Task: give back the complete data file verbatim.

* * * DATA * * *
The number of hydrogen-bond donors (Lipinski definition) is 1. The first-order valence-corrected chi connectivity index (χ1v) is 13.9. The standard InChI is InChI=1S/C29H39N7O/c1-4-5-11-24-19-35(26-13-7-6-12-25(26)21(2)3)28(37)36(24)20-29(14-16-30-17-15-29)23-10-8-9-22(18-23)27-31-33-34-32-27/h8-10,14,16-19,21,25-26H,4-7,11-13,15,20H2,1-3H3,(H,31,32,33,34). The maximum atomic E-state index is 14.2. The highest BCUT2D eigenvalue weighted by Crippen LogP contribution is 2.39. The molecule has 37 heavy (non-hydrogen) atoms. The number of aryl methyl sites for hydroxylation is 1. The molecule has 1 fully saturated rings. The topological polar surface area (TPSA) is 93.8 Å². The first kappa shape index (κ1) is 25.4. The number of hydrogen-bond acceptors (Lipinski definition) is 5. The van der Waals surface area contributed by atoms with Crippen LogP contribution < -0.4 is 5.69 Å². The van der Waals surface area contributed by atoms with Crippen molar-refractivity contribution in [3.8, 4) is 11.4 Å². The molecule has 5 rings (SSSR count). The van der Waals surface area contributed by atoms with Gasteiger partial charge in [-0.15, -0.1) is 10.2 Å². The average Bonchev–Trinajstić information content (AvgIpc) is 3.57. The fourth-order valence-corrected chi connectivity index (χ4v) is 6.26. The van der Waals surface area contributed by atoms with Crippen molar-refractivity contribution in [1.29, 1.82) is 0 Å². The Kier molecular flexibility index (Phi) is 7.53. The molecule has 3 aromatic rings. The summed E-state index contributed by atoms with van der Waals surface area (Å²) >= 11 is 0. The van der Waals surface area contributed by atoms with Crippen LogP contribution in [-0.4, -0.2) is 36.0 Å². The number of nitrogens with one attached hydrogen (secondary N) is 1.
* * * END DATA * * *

The number of hydrogen-bond donors (Lipinski definition) is 1. The first-order valence-corrected chi connectivity index (χ1v) is 13.9. The standard InChI is InChI=1S/C29H39N7O/c1-4-5-11-24-19-35(26-13-7-6-12-25(26)21(2)3)28(37)36(24)20-29(14-16-30-17-15-29)23-10-8-9-22(18-23)27-31-33-34-32-27/h8-10,14,16-19,21,25-26H,4-7,11-13,15,20H2,1-3H3,(H,31,32,33,34). The maximum atomic E-state index is 14.2. The highest BCUT2D eigenvalue weighted by Crippen LogP contribution is 2.39. The molecule has 37 heavy (non-hydrogen) atoms. The number of aryl methyl sites for hydroxylation is 1. The molecule has 1 fully saturated rings. The topological polar surface area (TPSA) is 93.8 Å². The first kappa shape index (κ1) is 25.4. The number of hydrogen-bond acceptors (Lipinski definition) is 5. The van der Waals surface area contributed by atoms with Crippen LogP contribution < -0.4 is 5.69 Å². The van der Waals surface area contributed by atoms with Crippen molar-refractivity contribution in [3.8, 4) is 11.4 Å². The molecule has 5 rings (SSSR count). The van der Waals surface area contributed by atoms with Gasteiger partial charge in [-0.15, -0.1) is 10.2 Å². The average Bonchev–Trinajstić information content (AvgIpc) is 3.57. The fourth-order valence-corrected chi connectivity index (χ4v) is 6.26. The van der Waals surface area contributed by atoms with Crippen molar-refractivity contribution in [1.29, 1.82) is 0 Å². The Kier molecular flexibility index (Phi) is 7.53. The molecule has 3 aromatic rings. The summed E-state index contributed by atoms with van der Waals surface area (Å²) >= 11 is 0. The van der Waals surface area contributed by atoms with Crippen LogP contribution in [-0.4, -0.2) is 36.0 Å². The number of nitrogens with one attached hydrogen (secondary N) is 1.